Méthode Cap Classique under the spotlight 

It’s not often I get the opportunity to taste a range of Méthode Cap Classique (MCC) sparkling wines, so I was delighted when Roger Jones invited me to join him and friends for a tasting of around 30 bubblies.

Roger and his wife Sue are the owners of Michelin star restaurant The Harrow at Little Bedwyn, England, where Roger is also the chef. He’s a recognised wine taster too, judging on Decanter Awards and their various monthly tastings; somehow, he also finds time to write, contributing to Harpers and Glass of Bubbly, a magazine devoted to sparkling wine.

It was with the idea of reviewing South African MCC for the latter publication that Jones initiated this event. Held at The Vineyard, a hotel where wine enjoys much support thanks to MD Roy Davies and Food & Beverage Manager David Wibberley, the tasting was sighted with eight tasters going through the wines at their own pace before selecting their best three.

Despite the difficulty of sourcing wines over the Christmas holidays, when many winemakers are away, the line-up was a pretty good representation of the category.

Several wines were submitted by major MCC producers such as Graham Beck, Villiera and Simonsig; smaller, specialist producers Silverthorn and Colmant were represented, as were other non-specialist producers, where MCC is one wine within a broader range – Stellenrust, Waterford and Domaine des Dieux among them.  

The good news is that both Roger and Sue were generally very positive about what they tasted. Roger suggested a similar line-up of English sparkling wine wouldn’t leave him feeling so positive.  There was an English wine in our line-up, thanks to Jones: Sugrue Pierre 2010 was chosen as having out-performed some Champagnes. Regrettably, this bottle was not as it should be.

Tasting through different wines from the same producer, as well as across a range of producers, it was clear that, unlike some white and red table wine flagships, the quality of Villiera’s Monro Brut, Graham Beck’s Cuvée Clive and Simonsig’s Cuvée Royale really uphold their flagship status and are on another level than the other sparkling wines in their ranges.

Villiera also submitted a very unusual bubbly, one from 100% Pinot Meunier; this 2010 is probably the only one in South Africa. A pale beige colour with a hint of pink, the flavours turn from floral to raspberry and finish on a note of Turkish delight, all within its dry style. A true individual with lovely balance and we felt an ideal wine with desserts.

Villiera cellarmaster Jeff Grier explains this limited release: “We wanted to offer customers the opportunity to taste the variety and to test the market. Pinot Meunier is an important Champagne variety but relatively unknown. With its lower acid, it allows for quicker maturation. It also contributes a lot of flavour and adds to the creamy, yeasty element.”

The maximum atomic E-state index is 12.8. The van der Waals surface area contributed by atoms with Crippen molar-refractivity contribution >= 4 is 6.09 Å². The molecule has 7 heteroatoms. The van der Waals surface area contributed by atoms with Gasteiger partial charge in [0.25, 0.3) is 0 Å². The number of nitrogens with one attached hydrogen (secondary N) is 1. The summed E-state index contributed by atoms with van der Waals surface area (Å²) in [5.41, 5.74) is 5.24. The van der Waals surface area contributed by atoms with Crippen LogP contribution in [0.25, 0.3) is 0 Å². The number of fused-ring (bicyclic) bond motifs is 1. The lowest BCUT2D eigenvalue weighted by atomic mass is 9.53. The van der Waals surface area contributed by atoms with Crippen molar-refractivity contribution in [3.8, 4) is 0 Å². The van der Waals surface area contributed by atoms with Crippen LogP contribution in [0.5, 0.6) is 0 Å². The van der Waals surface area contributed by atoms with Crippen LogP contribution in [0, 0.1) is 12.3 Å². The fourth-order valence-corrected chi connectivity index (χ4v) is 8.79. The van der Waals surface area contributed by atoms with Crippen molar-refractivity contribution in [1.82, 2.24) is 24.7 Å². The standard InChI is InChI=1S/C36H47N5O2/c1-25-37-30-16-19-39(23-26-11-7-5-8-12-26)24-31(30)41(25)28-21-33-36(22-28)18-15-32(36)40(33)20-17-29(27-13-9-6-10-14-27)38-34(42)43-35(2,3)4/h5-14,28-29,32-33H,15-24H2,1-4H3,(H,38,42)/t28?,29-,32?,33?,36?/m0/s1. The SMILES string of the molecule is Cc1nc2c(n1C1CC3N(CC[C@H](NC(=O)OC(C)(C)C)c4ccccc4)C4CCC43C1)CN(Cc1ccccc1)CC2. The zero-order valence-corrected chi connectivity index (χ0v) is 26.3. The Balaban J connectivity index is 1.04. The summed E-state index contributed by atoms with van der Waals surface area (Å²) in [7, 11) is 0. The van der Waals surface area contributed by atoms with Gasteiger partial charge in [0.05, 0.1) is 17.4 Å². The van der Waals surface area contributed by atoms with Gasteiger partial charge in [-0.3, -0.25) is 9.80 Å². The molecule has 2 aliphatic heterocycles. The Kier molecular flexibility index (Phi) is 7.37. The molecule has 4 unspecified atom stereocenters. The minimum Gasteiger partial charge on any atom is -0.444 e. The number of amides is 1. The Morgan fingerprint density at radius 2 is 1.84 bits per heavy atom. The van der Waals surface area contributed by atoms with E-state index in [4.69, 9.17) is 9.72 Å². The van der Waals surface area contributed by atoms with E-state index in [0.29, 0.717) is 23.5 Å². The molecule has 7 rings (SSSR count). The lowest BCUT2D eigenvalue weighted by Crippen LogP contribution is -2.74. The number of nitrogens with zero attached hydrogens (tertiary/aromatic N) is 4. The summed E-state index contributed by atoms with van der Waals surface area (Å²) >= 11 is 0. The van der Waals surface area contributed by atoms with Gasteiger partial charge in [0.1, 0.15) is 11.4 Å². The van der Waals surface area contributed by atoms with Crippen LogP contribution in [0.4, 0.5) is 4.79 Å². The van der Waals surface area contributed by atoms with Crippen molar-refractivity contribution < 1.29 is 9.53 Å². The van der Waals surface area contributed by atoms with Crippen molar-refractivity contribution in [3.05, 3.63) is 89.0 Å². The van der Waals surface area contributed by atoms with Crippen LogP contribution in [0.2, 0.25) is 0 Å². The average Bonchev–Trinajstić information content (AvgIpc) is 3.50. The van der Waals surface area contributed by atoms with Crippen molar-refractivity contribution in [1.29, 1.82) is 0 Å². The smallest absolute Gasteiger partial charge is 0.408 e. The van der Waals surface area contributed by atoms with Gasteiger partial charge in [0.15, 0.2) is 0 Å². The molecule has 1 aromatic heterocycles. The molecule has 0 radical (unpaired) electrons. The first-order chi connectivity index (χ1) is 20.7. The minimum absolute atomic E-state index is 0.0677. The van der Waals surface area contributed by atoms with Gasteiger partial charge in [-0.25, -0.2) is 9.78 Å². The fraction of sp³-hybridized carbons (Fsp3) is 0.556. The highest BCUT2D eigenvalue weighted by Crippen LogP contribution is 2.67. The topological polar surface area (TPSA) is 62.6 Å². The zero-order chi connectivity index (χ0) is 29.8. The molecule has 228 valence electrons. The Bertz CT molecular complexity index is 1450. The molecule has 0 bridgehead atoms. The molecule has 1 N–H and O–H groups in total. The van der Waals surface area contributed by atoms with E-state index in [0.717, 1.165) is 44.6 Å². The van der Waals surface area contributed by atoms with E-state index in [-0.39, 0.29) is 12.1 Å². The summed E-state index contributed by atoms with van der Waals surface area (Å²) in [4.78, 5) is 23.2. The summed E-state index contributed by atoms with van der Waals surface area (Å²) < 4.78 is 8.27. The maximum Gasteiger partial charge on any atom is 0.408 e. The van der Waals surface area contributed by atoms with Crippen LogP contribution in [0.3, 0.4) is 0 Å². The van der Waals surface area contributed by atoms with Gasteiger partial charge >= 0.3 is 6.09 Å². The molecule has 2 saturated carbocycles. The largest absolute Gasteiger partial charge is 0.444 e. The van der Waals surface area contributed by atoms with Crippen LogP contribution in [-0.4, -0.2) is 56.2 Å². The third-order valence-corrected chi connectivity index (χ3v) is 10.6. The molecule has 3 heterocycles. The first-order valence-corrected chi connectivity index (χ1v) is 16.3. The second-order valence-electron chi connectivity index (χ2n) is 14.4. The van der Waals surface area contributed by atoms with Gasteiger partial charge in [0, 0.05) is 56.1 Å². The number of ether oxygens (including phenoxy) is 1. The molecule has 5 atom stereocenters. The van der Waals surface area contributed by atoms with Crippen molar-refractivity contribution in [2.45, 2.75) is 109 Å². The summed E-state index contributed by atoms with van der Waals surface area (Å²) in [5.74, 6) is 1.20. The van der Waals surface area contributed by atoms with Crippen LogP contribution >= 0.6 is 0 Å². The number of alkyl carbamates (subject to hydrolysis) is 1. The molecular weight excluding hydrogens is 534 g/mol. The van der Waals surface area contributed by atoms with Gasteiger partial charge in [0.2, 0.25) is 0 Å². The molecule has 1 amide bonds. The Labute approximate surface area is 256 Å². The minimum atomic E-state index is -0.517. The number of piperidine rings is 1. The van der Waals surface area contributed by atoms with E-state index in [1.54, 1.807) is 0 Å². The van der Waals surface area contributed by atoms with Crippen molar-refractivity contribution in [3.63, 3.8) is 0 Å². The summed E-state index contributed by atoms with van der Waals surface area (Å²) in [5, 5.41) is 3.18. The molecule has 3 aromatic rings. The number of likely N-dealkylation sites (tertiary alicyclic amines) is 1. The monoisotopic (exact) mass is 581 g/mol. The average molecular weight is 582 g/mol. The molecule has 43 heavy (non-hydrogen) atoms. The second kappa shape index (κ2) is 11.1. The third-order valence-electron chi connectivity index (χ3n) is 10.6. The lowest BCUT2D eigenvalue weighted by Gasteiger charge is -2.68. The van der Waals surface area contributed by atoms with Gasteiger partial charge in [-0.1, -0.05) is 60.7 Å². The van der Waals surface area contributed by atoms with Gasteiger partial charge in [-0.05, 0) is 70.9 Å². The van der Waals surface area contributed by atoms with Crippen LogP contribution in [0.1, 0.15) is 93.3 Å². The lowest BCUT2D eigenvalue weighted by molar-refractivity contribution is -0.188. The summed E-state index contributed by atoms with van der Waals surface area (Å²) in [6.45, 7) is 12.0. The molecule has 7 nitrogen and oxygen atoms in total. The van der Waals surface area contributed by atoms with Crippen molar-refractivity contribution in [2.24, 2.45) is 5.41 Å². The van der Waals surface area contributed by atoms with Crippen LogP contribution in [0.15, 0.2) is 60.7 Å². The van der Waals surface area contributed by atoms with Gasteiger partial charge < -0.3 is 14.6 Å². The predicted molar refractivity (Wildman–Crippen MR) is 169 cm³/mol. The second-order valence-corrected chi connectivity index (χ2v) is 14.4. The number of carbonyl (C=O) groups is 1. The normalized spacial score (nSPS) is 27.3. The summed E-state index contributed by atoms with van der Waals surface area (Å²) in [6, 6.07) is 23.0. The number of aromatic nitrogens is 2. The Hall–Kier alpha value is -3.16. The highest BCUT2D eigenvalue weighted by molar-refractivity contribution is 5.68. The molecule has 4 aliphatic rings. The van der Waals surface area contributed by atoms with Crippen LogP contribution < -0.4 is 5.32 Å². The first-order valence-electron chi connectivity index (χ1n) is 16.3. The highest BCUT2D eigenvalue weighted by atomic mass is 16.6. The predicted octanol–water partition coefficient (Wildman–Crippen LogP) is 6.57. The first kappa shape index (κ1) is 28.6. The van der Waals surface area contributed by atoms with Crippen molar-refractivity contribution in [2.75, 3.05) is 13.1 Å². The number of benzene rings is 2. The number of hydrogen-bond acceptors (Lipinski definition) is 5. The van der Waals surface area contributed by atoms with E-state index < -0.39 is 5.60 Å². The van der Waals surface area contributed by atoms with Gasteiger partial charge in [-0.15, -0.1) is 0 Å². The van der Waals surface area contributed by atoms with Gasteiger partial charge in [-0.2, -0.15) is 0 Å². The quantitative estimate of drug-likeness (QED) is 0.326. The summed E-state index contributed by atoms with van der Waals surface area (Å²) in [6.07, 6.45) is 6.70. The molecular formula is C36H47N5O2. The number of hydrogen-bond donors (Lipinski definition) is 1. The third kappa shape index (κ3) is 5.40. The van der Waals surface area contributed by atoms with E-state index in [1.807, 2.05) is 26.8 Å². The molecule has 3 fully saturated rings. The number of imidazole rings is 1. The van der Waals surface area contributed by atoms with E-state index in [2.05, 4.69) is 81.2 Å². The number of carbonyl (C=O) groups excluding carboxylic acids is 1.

Although the majority of these sparkling wines are made from the classic varieties Chardonnay, Pinot Noir and sometimes a little Pinot Meunier, not everyone feels the need to stick to them. Charles Back’s Fairview Méthode Cap Classique Brut blends Viognier with Grenache Blanc and Noir in a friendly, fruity and brisk bubbly.

But the wine that really intrigued us was the Stellenrust Clement de Lure NV. Firstly, we were surprised it was pink; surprised, as there was no indication of colour on the label. This required some enlightenment. Winemaker Tertius Boshoff obliged: “We decided to build our MCC around our strong points, which are Cabernet Franc on the Helderberg and Chenin Blanc from the Bottelary Hills. We experimented for several years but always the Cab Franc was too leafy, until in 2008, when lack of tank space forced us to ferment it in old red wine barrels. This slower, more controlled fermentation removed a lot of the upfront leafiness.”

Boshoff also credits the help he receives from the Heidseick family, which shares Stellenrust’s German importer. He admits one of the best lessons learned from this Champagne producer is that perfect bubbles derive more from what goes into the bottle for the second fermentation than how long it’s kept on the lees. Now, Boshoff’s focus is on improving the base wine.

And the colour? “We are guided by flavour rather than colour. Some years the Cabernet Franc gives more colour, other years less. It’s very vintage dependent and that is why there is no indication on the label.

That 2008 was released in 2010 and, although we tasted an NV, Boshoff says it’s a 2013. Limited stocks have kept the wine under the radar but with its charm, soft pink hue, delicate fruity flavours, creamy bead and brut finish, it deserves wider recognition.

The bubblies made from non-traditional varieties are different from the majority blending classic grapes but the quality of both can only help South Africa’s image as a producer of excellent MCC.

– Angela Lloyd

Left to right: Roy Davies MD The Vineyard Hotel, Sue Jones, Roger Jones, David Wibberley, Food & Beverage Manager, The Vineyard Hotel, with the 10 best wines from the tasting